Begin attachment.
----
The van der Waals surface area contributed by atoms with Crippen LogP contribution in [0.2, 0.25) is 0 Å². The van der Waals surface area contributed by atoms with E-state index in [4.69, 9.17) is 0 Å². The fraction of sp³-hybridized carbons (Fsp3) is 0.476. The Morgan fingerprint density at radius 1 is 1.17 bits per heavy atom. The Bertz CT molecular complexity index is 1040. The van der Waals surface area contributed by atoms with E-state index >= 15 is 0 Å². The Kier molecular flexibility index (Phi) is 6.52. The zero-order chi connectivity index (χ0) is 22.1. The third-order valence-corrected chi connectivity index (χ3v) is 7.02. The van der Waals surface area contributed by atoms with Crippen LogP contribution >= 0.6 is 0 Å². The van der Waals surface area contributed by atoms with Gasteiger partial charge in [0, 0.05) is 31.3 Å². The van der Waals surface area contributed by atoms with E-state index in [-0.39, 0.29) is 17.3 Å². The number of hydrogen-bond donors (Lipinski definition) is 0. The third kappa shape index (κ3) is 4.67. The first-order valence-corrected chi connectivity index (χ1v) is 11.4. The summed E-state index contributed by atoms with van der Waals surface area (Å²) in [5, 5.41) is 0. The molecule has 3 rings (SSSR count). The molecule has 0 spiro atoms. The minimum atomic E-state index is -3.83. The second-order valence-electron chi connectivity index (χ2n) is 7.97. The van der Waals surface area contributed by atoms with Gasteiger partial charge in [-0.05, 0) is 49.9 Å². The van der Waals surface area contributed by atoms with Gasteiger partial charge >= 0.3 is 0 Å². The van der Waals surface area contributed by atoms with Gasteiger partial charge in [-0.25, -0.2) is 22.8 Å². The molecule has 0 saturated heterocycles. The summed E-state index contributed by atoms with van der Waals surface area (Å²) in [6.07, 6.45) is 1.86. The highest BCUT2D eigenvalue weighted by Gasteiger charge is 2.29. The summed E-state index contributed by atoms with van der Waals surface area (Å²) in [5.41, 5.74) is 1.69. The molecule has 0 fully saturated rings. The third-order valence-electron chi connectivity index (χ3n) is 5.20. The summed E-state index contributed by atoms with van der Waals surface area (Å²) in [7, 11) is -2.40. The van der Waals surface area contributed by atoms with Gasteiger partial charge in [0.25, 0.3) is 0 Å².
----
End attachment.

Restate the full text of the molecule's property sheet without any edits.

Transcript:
The van der Waals surface area contributed by atoms with Crippen LogP contribution in [0.2, 0.25) is 0 Å². The van der Waals surface area contributed by atoms with E-state index in [4.69, 9.17) is 0 Å². The fraction of sp³-hybridized carbons (Fsp3) is 0.476. The Morgan fingerprint density at radius 1 is 1.17 bits per heavy atom. The Bertz CT molecular complexity index is 1040. The van der Waals surface area contributed by atoms with E-state index >= 15 is 0 Å². The Kier molecular flexibility index (Phi) is 6.52. The zero-order chi connectivity index (χ0) is 22.1. The third-order valence-corrected chi connectivity index (χ3v) is 7.02. The van der Waals surface area contributed by atoms with Crippen LogP contribution >= 0.6 is 0 Å². The van der Waals surface area contributed by atoms with Gasteiger partial charge in [0, 0.05) is 31.3 Å². The van der Waals surface area contributed by atoms with E-state index in [-0.39, 0.29) is 17.3 Å². The number of hydrogen-bond donors (Lipinski definition) is 0. The third kappa shape index (κ3) is 4.67. The first-order valence-corrected chi connectivity index (χ1v) is 11.4. The summed E-state index contributed by atoms with van der Waals surface area (Å²) in [5, 5.41) is 0. The molecule has 3 rings (SSSR count). The molecule has 0 spiro atoms. The minimum atomic E-state index is -3.83. The second-order valence-electron chi connectivity index (χ2n) is 7.97. The van der Waals surface area contributed by atoms with Gasteiger partial charge in [-0.05, 0) is 49.9 Å². The van der Waals surface area contributed by atoms with Gasteiger partial charge >= 0.3 is 0 Å². The van der Waals surface area contributed by atoms with Gasteiger partial charge in [-0.25, -0.2) is 22.8 Å². The molecule has 0 saturated heterocycles. The summed E-state index contributed by atoms with van der Waals surface area (Å²) in [6.07, 6.45) is 1.86. The highest BCUT2D eigenvalue weighted by Gasteiger charge is 2.29. The summed E-state index contributed by atoms with van der Waals surface area (Å²) in [5.41, 5.74) is 1.69. The molecule has 0 fully saturated rings. The third-order valence-electron chi connectivity index (χ3n) is 5.20. The summed E-state index contributed by atoms with van der Waals surface area (Å²) in [7, 11) is -2.40. The van der Waals surface area contributed by atoms with Gasteiger partial charge in [0.25, 0.3) is 0 Å².